6. One of the few complete fissile core safe units concreted within the floor of a safe house. This safe house has two safes in the ground side by side so would not have been used to store plutonium as they could not be kept within close proximity of each other. Most likely these safes would have contained cobalt cores used for testing the plutonium in the building five pics up. The explosives maintenance building. Gate watch tower in the distance, canteen building to the left, admin block to the right Underground water tank, 30,000 litres for firefighting. This was connected to a ring main which ran around the full inner pentagon to each quadrant of fissile core storage safe houses. Additionally each quadrant has one of four large water reserve pods which were also for firefighting. Just visible to the rear left is the RAF dog food prep building and behind that is the old kennels compound. Thanks for looking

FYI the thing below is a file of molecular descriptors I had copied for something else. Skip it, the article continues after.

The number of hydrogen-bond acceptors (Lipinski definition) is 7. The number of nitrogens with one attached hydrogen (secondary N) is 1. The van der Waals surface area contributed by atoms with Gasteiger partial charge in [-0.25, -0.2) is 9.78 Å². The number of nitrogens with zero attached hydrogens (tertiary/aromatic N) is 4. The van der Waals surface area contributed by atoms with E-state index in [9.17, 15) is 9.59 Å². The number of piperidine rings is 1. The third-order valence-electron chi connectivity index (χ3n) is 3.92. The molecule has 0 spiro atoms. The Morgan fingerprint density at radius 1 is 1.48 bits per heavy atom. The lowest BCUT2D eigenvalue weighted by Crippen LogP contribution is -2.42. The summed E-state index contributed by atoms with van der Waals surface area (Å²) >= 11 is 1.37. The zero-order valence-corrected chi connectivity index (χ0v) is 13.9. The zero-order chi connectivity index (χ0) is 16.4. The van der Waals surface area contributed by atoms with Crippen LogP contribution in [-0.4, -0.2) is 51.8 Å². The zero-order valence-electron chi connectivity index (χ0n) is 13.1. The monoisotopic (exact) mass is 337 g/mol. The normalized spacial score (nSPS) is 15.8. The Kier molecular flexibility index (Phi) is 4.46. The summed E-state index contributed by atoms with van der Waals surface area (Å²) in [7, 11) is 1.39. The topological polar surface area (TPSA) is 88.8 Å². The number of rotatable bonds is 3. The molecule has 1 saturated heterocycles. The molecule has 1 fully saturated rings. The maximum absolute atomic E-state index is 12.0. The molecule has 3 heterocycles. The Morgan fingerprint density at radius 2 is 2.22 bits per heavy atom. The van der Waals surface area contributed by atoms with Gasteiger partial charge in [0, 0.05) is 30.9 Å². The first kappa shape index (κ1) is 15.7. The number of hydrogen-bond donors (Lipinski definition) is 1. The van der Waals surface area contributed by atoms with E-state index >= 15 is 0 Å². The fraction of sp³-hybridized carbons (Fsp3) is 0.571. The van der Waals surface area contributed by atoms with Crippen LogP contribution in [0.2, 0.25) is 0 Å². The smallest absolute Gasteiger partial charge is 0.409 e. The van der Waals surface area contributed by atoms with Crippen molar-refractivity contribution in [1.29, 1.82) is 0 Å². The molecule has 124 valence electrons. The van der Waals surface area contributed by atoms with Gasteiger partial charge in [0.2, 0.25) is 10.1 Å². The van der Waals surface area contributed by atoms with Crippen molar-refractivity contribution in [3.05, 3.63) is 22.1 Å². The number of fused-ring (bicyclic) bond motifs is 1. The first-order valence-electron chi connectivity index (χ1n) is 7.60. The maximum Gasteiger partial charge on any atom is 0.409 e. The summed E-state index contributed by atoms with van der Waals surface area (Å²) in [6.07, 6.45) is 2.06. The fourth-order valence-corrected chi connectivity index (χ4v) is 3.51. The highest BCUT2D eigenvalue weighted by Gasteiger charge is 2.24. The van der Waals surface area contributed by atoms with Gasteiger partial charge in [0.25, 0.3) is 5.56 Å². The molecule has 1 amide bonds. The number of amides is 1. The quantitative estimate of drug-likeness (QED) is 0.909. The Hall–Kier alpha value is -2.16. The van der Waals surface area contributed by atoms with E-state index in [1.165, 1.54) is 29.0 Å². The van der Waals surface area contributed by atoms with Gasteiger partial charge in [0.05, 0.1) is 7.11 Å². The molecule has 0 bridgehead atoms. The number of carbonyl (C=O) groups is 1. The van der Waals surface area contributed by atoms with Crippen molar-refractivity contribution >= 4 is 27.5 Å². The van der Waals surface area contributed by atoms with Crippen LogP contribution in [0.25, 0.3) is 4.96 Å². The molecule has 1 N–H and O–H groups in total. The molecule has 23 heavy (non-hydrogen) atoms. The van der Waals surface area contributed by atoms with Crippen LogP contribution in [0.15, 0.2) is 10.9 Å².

7. RAF Barnham Atomic Weapons Site – October 2016 Having read about the key part that RAF Barnham played in Britain’s cold war nuclear deterrent I had to get down there and see it for myself and have to say as old military sites go this cold war beauty was absolutely fascinating… it really is a place where time has stood still and it has a real cold war era feeling about it as you wander around. The day before setting off I had a refresher looking through the old photos of the site from the sixties online and decided just for nostalgia to photograph my wanderings in a similar format, 35mm, f1.4, black and white. I have done a bit more research when I got home to try and add some context to the photos. History Barnham Nuclear Storage Site was active during the early part of the Cold War and was one of only two such facilities built in the UK to store the BLUE DANUBE free fall nuclear bomb. The nuclear storage site was built during the mid 1950s to maintain the BLUE DANUBE away from the V-Bomber bases as well as holding the 'second strike' stock should nuclear war break out. On official records, Barnham Nuclear Weapon Storage Site was known as a "Special Storage Site" and served the 'southern' V-Force bomber airfields, occupied by No 94 Maintenance Unit (MU), with Faldingworth's 92 MU covering the 'northern' bases. Barnham went on to store the RED BEARD nuclear weapon which succeeded BLUE DANUBE. Ultimately, the depot had a relatively short life span, ceasing to be capable of holding nuclear weapons in the Summer 1963. How the site looked in 1955 when it was still very much top secret. The site today: Approach road to the main outer gate Main gate watchtower overlooking the approach road Internal concrete fence with no man’s land in front Batch of fifteen fissile core safe houses, this is one of three quadrants of such buildings within the inner pentagon. Watch tower three, there is one at each point of the pentagon positioned on the outer perimeter fence giving a clear view of the approach and no man’s land between outer and inner perimeter fences. Within no man’s land were hundreds of trip wires connected to flares. The outer perimeter fence was patrolled by RAF Police dog handlers who would check in at the towers. Top of the watch tower Looking down at the search ‘Speary’ light Watch tower four showing the no mans land between outer and inner perimeter fences. This is one of three high explosive storage buildings. This is where the actual bomb minus the fissile cores were stored. The veranda has a heavy duty crane joist underneath so bombs could be lifted from convoys and quickly transferred into the building. Looking at the front of high explosive bomb store 1 with its original blast doors Inside high explosive bomb store 1… still has its original “anti spark” flooring but has now been separated into separate units inside, it would originally have been a single enormous room with no internal walls, only support pillars. High explosive bomb store 1 from the rear to give an idea of scale. All the walls are not bonded to the support pillars, the idea being in the event of an explosion the walls are blown out, collected by the adjacent blast banks and the roof stays on. Watchtower 5 One of the 57 Fissile core safe house with the Nuclear sign on the door This building is located in the centre of the inner pentagon. It is where plutonium cores were assessed and maintained. The blast wall is to protect the building from explosions in the adjacent high explosive bomb stores, not from within the building itself. A combination lock on one of the 57 fissile core safe houses The door alarm trigger fitted on every frame of each of the fissle core safe houses. In the event of a door being opened, an alarm would trigger in the guard house. All door opening had to be pre-approved so the guard house knew in advance. If the alarm triggered without prior approval all hell broke loose… dogs, guns etc… External alarm and power system components on each of the fissile safe houses